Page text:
If you ever checked out FiveThirtyEight’s predictions you probably came across their usage of an Elo rating system. While the wikipedia page is really the best starting point to learn about the background, in short, its a rating system for teams/players (originally designed for chess) based on head-to-head match-ups.

We’re going to walkthrough the Elo rating calculation using data from the current 2019 NFL season. First, we’ll read in the data available on the workshop website that was accessed using `nflscrapR`

:

```
> nfl_games_19 <- read_csv("http://www.stat.cmu.edu/cmsac/football/data/nfl_games_2019.csv")
Parsed with column specification:
cols(
game_id = col_double(),
home_team = col_character(),
away_team = col_character(),
week = col_double(),
season = col_double(),
home_score = col_double(),
away_score = col_double()
)
```

Let’s take a look at the format of this data:

```
> head(nfl_games_19)
# A tibble: 6 x 7
game_id home_team away_team week season home_score away_score
<dbl> <chr> <chr> <dbl> <dbl> <dbl> <dbl>
1 2019090500 CHI GB 1 2019 3 10
2 2019090800 CAR LA 1 2019 27 30
3 2019090806 PHI WAS 1 2019 32 27
4 2019090805 NYJ BUF 1 2019 16 17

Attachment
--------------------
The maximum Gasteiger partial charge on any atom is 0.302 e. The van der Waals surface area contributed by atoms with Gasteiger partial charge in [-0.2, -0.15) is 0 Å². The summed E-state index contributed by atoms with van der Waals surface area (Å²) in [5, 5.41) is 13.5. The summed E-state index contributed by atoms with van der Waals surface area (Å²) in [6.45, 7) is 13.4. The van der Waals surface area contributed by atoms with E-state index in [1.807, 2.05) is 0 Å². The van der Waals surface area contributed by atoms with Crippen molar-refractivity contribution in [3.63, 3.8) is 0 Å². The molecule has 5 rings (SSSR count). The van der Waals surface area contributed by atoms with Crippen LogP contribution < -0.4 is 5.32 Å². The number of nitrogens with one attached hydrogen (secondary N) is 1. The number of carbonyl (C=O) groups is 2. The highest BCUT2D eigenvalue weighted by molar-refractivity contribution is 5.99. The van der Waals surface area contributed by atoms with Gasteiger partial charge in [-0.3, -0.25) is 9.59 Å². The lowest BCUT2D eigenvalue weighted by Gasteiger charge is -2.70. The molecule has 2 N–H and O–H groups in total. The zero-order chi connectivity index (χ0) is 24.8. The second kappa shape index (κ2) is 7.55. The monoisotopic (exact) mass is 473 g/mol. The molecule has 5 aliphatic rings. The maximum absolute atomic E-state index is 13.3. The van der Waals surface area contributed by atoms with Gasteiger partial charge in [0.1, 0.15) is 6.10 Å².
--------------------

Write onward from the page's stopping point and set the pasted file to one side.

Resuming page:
5 2019090804 MIN ATL 1 2019 28 12
6 2019090803 MIA BAL 1 2019 10 59
```

We’ll easily be able to use this data for generating Elo ratings over the course of the NFL season. The first step we need to take is create a column denoting whether the home team won (1), tied (0.5), or lost (0) with `mutate`

and `case_when`

:

Since we want to update ratings throughout the entire course of the season, we’re going to need to keep track of each team’s rating in a separate table. Plus, we need initial ratings for each team! We could proceed to use the same value for every team (typically 1500) to start. But instead we’re going to use the initial ratings from [FiveThirtyEight that are publicly available] and already saved on the workshop website:

```
> nfl_elo_ratings <- read_csv("http://www.stat.cmu.edu/cmsac/football/data/nfl_538_init_elo_ratings.csv")
Parsed with column specification:
cols(
team = col_character(),
elo_rating = col_double(),
week = col_double()
)
> nfl_elo_ratings
# A tibble: 32 x 3
team elo_rating week
<chr> <dbl> <dbl>
1 CHI 1589. 0
2 PHI 1582. 0
3 CAR 1519. 0
4 NYJ 1385. 0
5 MIN 1538. 0
6 CLE 1456. 0
7 MIA 1415. 0
8 JAX 1455. 0
9 LAC 1586. 0
10 SEA 1565. 0
# … with 22 more rows
```

We have a single rating for each team, along with a column for the week. We’re going to be updating this table incrementally for each match-up in `nfl_games_19`

.

We’re going to use the most basic version of Elo ratings covered in wikipedia. Let the rating for the home team be \(R_{home}\), and the away team rating be \(R_{away}\). Then the *expected score* for the home team is: \[
E_{home} = \frac{1}{1 + 10^{(R_{away} - R_{home}) / 400}}
\] and similarly for the away team it is: \[
E_{away} = \frac{1}{1 + 10^{(R_{home} - R_{away}) / 400}}
\] *The 400 and 10 basically determine the scaling of the ratings and can be modified*. These expected scores represent the probability of winning plus half the probability of drawing - but for our purposes, basically the probability of winning.